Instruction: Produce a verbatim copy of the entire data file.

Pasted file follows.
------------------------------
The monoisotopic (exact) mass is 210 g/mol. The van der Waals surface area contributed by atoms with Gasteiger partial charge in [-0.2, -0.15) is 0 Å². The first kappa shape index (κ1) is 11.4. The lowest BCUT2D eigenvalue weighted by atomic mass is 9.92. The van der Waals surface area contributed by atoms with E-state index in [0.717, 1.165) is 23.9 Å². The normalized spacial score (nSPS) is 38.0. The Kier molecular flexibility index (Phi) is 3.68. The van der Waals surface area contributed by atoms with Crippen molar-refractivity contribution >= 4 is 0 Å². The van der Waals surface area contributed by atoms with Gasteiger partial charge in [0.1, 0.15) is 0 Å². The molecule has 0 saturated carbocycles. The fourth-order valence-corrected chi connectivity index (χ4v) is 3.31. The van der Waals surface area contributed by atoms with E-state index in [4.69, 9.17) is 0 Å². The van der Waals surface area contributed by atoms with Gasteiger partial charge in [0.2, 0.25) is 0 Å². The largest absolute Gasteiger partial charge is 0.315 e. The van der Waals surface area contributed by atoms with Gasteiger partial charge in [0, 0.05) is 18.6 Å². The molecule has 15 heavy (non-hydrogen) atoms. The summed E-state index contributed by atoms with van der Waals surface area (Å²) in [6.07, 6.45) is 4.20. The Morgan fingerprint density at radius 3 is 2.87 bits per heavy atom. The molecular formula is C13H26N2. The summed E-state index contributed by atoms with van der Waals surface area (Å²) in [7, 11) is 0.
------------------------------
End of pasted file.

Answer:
The monoisotopic (exact) mass is 210 g/mol. The van der Waals surface area contributed by atoms with Gasteiger partial charge in [-0.2, -0.15) is 0 Å². The first kappa shape index (κ1) is 11.4. The lowest BCUT2D eigenvalue weighted by atomic mass is 9.92. The van der Waals surface area contributed by atoms with E-state index in [0.717, 1.165) is 23.9 Å². The normalized spacial score (nSPS) is 38.0. The Kier molecular flexibility index (Phi) is 3.68. The van der Waals surface area contributed by atoms with Crippen molar-refractivity contribution >= 4 is 0 Å². The van der Waals surface area contributed by atoms with Gasteiger partial charge in [0.1, 0.15) is 0 Å². The molecule has 0 saturated carbocycles. The fourth-order valence-corrected chi connectivity index (χ4v) is 3.31. The van der Waals surface area contributed by atoms with E-state index in [4.69, 9.17) is 0 Å². The van der Waals surface area contributed by atoms with Gasteiger partial charge in [0.2, 0.25) is 0 Å². The largest absolute Gasteiger partial charge is 0.315 e. The van der Waals surface area contributed by atoms with Gasteiger partial charge in [0, 0.05) is 18.6 Å². The molecule has 15 heavy (non-hydrogen) atoms. The summed E-state index contributed by atoms with van der Waals surface area (Å²) in [6.07, 6.45) is 4.20. The Morgan fingerprint density at radius 3 is 2.87 bits per heavy atom. The molecular formula is C13H26N2. The summed E-state index contributed by atoms with van der Waals surface area (Å²) in [7, 11) is 0.